England is a very wet country. We get some rain almost every day. Those of you in the Pacific Northwest can identify with the climate here. The weather here is so variable, that it is the most common theme of conversation. In fact, I dare anyone in England to engage in a conversation with someone without the weather being mentioned!
All this weather talk gets me thinking. Recently, because of a draught here, the government called for a “hosepipe ban”. In other words, if you use your hose to water your garden or wash your car or whatever, you will be charged a fine of £1000! I found this intriguing especially as I am from California and it never rains there. I guess Californians have the luxury of stealing water from neighbors, but when you’re on an island, this becomes more difficult.
Strangely, we have had some extremely heavy rain storms come through causing flooding over the past several weeks. Wondering if I was able to wash my car, I checked to see if the ban was still on. YES! It is still on. Apparently we received too much rain! The water came down in such volume that it all turned into runoff and hardly any had sunk below the surface.
Enough about British weather… It is a wonder to me that people (including myself) who hear lots of Bible teaching can still have a drought in their soul. But the fact of the matter is that it’s not the volume of Bible that we hear, but rather the depth of penetration what we hear has. I can tend to think a person just needs to listen to more Bible studies, which may actually just turn into runoff. I can hear some people at this point say, “Wait, God’s word doesn’t return void, certainly more Bible is better.” Hear me out.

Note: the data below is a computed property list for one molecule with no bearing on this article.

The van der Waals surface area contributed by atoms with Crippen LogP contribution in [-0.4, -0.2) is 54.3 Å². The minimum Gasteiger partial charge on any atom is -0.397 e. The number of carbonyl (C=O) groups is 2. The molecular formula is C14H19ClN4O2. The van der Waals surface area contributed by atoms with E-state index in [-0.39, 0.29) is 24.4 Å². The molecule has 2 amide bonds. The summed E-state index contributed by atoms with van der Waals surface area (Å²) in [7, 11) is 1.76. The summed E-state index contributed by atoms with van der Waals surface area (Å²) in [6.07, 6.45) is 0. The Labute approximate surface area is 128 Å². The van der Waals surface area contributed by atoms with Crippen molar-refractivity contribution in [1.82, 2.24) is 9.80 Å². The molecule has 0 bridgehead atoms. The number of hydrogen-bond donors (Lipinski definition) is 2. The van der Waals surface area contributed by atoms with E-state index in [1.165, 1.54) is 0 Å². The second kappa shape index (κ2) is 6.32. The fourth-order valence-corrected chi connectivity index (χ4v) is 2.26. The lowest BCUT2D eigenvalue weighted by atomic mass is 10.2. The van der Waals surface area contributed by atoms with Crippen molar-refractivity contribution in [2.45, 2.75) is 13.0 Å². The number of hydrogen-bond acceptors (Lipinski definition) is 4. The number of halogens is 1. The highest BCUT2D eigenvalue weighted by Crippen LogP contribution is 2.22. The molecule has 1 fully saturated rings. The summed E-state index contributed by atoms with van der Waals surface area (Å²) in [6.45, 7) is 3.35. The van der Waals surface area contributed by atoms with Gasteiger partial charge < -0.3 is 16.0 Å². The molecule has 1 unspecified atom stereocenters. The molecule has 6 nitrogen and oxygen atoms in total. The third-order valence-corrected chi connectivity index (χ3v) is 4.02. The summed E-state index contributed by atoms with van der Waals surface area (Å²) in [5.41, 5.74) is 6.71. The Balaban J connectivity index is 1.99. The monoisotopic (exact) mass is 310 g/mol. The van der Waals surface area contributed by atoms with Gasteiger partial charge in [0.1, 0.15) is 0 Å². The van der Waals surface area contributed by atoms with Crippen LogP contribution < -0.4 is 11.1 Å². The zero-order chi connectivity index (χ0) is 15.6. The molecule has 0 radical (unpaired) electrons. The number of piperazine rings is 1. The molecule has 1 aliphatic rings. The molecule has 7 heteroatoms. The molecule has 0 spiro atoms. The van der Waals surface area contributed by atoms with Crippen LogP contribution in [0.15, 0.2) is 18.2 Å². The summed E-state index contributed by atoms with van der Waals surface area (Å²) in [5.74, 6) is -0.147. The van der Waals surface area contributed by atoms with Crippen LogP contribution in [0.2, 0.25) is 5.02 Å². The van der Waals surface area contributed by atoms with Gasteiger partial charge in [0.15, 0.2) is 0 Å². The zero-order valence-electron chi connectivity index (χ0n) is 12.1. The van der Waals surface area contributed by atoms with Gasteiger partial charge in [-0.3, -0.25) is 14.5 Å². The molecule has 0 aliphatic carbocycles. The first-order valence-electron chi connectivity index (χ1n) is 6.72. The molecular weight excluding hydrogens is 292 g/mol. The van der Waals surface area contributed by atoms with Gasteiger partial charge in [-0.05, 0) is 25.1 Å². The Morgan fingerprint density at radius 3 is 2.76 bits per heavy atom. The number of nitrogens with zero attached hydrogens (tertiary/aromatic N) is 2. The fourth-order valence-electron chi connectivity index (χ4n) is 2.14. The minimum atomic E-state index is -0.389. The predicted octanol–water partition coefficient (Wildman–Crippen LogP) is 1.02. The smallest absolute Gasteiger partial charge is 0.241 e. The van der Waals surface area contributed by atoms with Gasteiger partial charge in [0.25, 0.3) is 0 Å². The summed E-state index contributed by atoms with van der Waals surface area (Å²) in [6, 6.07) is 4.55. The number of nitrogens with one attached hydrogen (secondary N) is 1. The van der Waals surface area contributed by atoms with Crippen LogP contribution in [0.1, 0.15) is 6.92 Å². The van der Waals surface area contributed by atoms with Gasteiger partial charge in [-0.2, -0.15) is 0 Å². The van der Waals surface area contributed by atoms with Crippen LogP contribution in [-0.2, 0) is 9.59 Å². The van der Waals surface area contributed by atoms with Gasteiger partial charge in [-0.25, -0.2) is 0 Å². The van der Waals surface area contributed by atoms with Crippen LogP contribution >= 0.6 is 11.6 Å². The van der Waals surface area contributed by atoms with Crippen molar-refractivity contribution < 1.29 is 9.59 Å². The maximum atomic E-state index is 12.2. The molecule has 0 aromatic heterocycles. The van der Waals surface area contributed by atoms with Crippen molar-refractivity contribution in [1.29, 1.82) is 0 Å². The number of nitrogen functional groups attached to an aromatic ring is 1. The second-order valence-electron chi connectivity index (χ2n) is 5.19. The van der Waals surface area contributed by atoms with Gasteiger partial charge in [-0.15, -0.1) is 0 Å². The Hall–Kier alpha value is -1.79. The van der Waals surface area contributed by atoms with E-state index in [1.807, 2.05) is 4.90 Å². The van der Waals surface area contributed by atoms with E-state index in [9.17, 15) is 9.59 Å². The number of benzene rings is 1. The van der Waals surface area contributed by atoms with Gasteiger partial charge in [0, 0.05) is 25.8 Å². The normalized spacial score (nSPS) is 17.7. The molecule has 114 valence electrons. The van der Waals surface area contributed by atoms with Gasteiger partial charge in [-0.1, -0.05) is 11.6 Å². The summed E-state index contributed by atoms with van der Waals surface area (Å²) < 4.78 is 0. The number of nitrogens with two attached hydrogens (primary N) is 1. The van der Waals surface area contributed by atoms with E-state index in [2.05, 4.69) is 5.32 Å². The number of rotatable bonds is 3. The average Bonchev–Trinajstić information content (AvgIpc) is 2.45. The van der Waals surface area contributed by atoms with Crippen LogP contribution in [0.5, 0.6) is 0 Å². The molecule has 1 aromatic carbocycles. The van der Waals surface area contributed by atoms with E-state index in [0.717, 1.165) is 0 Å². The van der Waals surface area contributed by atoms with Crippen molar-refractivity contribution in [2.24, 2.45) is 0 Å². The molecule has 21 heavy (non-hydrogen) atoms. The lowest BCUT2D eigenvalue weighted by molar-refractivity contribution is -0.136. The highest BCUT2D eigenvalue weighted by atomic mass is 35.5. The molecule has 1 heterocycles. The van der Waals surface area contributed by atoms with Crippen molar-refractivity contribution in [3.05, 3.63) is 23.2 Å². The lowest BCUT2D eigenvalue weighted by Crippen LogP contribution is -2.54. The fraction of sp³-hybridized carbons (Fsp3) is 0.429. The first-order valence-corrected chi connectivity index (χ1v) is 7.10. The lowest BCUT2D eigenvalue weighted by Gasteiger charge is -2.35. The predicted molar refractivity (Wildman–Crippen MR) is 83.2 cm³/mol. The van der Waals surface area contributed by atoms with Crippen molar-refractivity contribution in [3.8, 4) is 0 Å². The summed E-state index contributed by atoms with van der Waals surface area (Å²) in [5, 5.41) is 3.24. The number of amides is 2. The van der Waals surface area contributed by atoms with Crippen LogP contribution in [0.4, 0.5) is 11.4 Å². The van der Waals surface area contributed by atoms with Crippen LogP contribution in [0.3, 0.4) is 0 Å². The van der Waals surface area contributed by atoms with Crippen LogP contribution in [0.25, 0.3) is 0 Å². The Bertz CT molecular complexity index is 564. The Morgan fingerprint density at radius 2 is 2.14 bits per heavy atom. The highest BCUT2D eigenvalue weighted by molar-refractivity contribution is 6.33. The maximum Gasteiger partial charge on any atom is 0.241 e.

Jesus said we are to “take heed how you hear” (Mark 4:24-25 NKJV). Hearing the word doesn’t profit us if that word is not absorbed. At best, we get wet on the surface, but the soul is still parched. What our people may need is not necessarily more Bible studies, but rather focusing on the heart’s reception of God’s truth to which they are already exposed.
Recently we decided to use the same text from Sunday’s teaching in our home groups. Our desire is to see the same truth that was heard on Sunday absorbed with the help of community. My thinking is that if our people could learn one truth about God well from his word each week and truly absorb that truth, the drought of soul would be replaced by a well-watered garden. Their capacity for intake would increase. We can focus on how that truth teaches us, rebukes us, exhorts us, and helps us walk with Jesus (2Tim 3:16) both as individuals and in community.